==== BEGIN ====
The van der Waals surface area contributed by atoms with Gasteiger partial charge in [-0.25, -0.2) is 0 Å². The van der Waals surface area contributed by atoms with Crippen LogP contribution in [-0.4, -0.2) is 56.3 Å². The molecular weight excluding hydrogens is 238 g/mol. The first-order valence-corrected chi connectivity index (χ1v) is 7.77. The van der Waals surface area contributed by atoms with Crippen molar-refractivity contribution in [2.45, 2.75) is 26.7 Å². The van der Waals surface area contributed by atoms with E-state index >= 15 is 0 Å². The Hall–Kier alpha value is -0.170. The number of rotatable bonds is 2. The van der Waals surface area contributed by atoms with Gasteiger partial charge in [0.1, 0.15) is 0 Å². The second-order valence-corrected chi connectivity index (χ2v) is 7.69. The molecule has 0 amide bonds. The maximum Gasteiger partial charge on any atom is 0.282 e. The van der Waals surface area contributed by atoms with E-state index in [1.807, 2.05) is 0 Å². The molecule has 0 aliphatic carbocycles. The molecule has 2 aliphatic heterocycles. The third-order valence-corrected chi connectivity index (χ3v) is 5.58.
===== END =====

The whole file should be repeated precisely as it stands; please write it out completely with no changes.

The van der Waals surface area contributed by atoms with Gasteiger partial charge in [-0.25, -0.2) is 0 Å². The van der Waals surface area contributed by atoms with Crippen LogP contribution in [-0.4, -0.2) is 56.3 Å². The molecular weight excluding hydrogens is 238 g/mol. The first-order valence-corrected chi connectivity index (χ1v) is 7.77. The van der Waals surface area contributed by atoms with Crippen molar-refractivity contribution in [2.45, 2.75) is 26.7 Å². The van der Waals surface area contributed by atoms with E-state index >= 15 is 0 Å². The Hall–Kier alpha value is -0.170. The number of rotatable bonds is 2. The van der Waals surface area contributed by atoms with Gasteiger partial charge in [0.1, 0.15) is 0 Å². The second-order valence-corrected chi connectivity index (χ2v) is 7.69. The molecule has 0 amide bonds. The maximum Gasteiger partial charge on any atom is 0.282 e. The van der Waals surface area contributed by atoms with E-state index in [1.807, 2.05) is 0 Å². The molecule has 0 aliphatic carbocycles. The molecule has 2 aliphatic heterocycles. The third-order valence-corrected chi connectivity index (χ3v) is 5.58.